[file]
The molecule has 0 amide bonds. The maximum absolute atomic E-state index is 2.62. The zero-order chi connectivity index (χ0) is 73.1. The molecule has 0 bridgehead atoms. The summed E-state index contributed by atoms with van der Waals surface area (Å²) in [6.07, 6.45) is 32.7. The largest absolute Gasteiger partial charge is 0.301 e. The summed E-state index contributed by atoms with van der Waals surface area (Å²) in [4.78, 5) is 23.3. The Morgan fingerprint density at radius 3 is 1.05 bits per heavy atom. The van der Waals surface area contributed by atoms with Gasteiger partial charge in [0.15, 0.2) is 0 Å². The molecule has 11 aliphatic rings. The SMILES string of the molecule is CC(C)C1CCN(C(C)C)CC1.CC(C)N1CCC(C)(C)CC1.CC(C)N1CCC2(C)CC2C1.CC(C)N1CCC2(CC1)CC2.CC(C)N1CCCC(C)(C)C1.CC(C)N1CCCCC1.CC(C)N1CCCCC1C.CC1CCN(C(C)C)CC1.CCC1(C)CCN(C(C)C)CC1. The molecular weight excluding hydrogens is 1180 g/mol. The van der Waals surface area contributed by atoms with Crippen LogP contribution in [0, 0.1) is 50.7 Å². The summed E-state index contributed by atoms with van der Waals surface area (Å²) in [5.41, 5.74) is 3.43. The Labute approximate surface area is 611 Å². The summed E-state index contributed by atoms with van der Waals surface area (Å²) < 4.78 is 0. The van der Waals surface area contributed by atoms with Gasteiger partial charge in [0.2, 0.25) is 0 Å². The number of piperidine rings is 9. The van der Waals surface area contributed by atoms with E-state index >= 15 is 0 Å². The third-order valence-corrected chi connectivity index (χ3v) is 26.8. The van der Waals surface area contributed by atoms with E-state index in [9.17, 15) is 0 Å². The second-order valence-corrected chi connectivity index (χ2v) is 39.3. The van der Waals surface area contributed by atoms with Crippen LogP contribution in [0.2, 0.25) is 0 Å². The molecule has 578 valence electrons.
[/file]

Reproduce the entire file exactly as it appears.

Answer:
The molecule has 0 amide bonds. The maximum absolute atomic E-state index is 2.62. The zero-order chi connectivity index (χ0) is 73.1. The molecule has 0 bridgehead atoms. The summed E-state index contributed by atoms with van der Waals surface area (Å²) in [6.07, 6.45) is 32.7. The largest absolute Gasteiger partial charge is 0.301 e. The summed E-state index contributed by atoms with van der Waals surface area (Å²) in [4.78, 5) is 23.3. The Morgan fingerprint density at radius 3 is 1.05 bits per heavy atom. The van der Waals surface area contributed by atoms with Gasteiger partial charge in [0.15, 0.2) is 0 Å². The molecule has 11 aliphatic rings. The SMILES string of the molecule is CC(C)C1CCN(C(C)C)CC1.CC(C)N1CCC(C)(C)CC1.CC(C)N1CCC2(C)CC2C1.CC(C)N1CCC2(CC1)CC2.CC(C)N1CCCC(C)(C)C1.CC(C)N1CCCCC1.CC(C)N1CCCCC1C.CC1CCN(C(C)C)CC1.CCC1(C)CCN(C(C)C)CC1. The molecular weight excluding hydrogens is 1180 g/mol. The van der Waals surface area contributed by atoms with Crippen LogP contribution in [0, 0.1) is 50.7 Å². The summed E-state index contributed by atoms with van der Waals surface area (Å²) in [5.41, 5.74) is 3.43. The Labute approximate surface area is 611 Å². The summed E-state index contributed by atoms with van der Waals surface area (Å²) < 4.78 is 0. The van der Waals surface area contributed by atoms with Gasteiger partial charge in [0.2, 0.25) is 0 Å². The number of piperidine rings is 9. The van der Waals surface area contributed by atoms with E-state index >= 15 is 0 Å². The third-order valence-corrected chi connectivity index (χ3v) is 26.8. The van der Waals surface area contributed by atoms with E-state index in [9.17, 15) is 0 Å². The second-order valence-corrected chi connectivity index (χ2v) is 39.3. The van der Waals surface area contributed by atoms with Crippen LogP contribution in [0.2, 0.25) is 0 Å². The molecule has 578 valence electrons.